For Immediate Release

January 23, 2020

Contact: Sirine Shebaya, Executive Director: SShebaya@nipnlg.org

This week, the National Immigration Project of the National Lawyers Guild (NIPNLG) and immigration legal organization partners filed an amicus brief at the U.S. Supreme Court in the case of Evelyn Sineneng-Smith v. United States, a landmark case concerning encouraging any noncitizen to remain in the U.S.

The government’s interpretation of the statute in this case punishes as a felony any statement urging or persuading an undocumented noncitizen to enter or remain in the country—even legal advice from an immigration attorney, or a plea from a grandmother to her grandson not to abandon her. That prohibition is unconstitutionally overbroad.

“Under the government’s interpretation of this statute, legal advice attorneys are ethically obligated to give their noncitizen clients would be subject to prosecution,” said Sirine Shebaya of NIPNLG. “Aggressive enforcement of this statute would further undermine the ability of immigrants to get competent legal advice where they desperately need it, and would jeopardize lawyers and other immigration service providers who are simply trying to carry out their responsibilities to the people they serve.”

The question before the Supreme Court is whether this ‘encouragement provision,’ the federal criminal prohibition against encouraging or inducing illegal immigration for commercial advantage or private financial gain in violation of of 8 U.S.C. § 1324(a) is unconstitutional. The brief argues that, even under the narrowest limiting construction offered by the government, the statute purports to criminalize vast quantities of immigration advice, including competent, accurate, and ethical legal advice provided by immigration attorneys.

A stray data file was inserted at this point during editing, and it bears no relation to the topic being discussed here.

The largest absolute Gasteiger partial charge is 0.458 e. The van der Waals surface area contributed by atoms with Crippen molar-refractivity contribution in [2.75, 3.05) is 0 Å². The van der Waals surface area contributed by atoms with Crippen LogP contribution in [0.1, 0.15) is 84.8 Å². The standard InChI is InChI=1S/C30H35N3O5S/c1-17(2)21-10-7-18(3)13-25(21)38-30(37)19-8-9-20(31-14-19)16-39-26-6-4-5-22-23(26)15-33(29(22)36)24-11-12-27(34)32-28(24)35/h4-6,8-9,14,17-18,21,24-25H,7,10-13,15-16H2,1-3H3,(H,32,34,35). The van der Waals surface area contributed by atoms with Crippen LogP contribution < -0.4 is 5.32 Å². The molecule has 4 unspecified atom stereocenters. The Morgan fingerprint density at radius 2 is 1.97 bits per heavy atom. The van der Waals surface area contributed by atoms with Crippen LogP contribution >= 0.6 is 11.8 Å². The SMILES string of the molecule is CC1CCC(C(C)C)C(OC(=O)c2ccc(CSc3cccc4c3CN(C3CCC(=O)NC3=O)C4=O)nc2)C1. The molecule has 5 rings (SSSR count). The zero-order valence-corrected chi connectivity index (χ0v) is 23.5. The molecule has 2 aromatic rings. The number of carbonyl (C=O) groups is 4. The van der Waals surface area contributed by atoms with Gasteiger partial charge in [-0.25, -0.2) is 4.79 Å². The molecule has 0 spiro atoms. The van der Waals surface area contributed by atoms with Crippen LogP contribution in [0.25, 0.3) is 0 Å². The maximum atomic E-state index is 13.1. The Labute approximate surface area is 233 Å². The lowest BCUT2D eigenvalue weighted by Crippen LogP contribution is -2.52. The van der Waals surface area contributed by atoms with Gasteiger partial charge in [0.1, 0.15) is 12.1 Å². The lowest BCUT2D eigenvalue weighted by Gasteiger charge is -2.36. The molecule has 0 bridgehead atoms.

“On its face, this statute purports to criminalize everyday advice that immigration lawyers give to noncitizen clients, even if that advice is completely accurate,” said William Perdue of Arnold & Porter. “It also appears to punish advice by religious leaders, social workers, and other advocates who work with noncitizens. Under the First Amendment, that is unconstitutional.”

Along with NIPNLG, the Immigrant Defense Project, the National Immigration Law Center, the American Immigration Lawyers Association, the National Immigrant Justice Center, Tahirih Justice Center, the Northwest Immigrant Rights Project, the City Bar Justice Center, ASISTA, Freedom Network USA, LatinoJustice PRLDEF, and Just Futures Law are co-signers on the brief.

Amici are being represented by the firm of Arnold & Porter Kaye Scholer, LLP.

The brief will soon be posted here »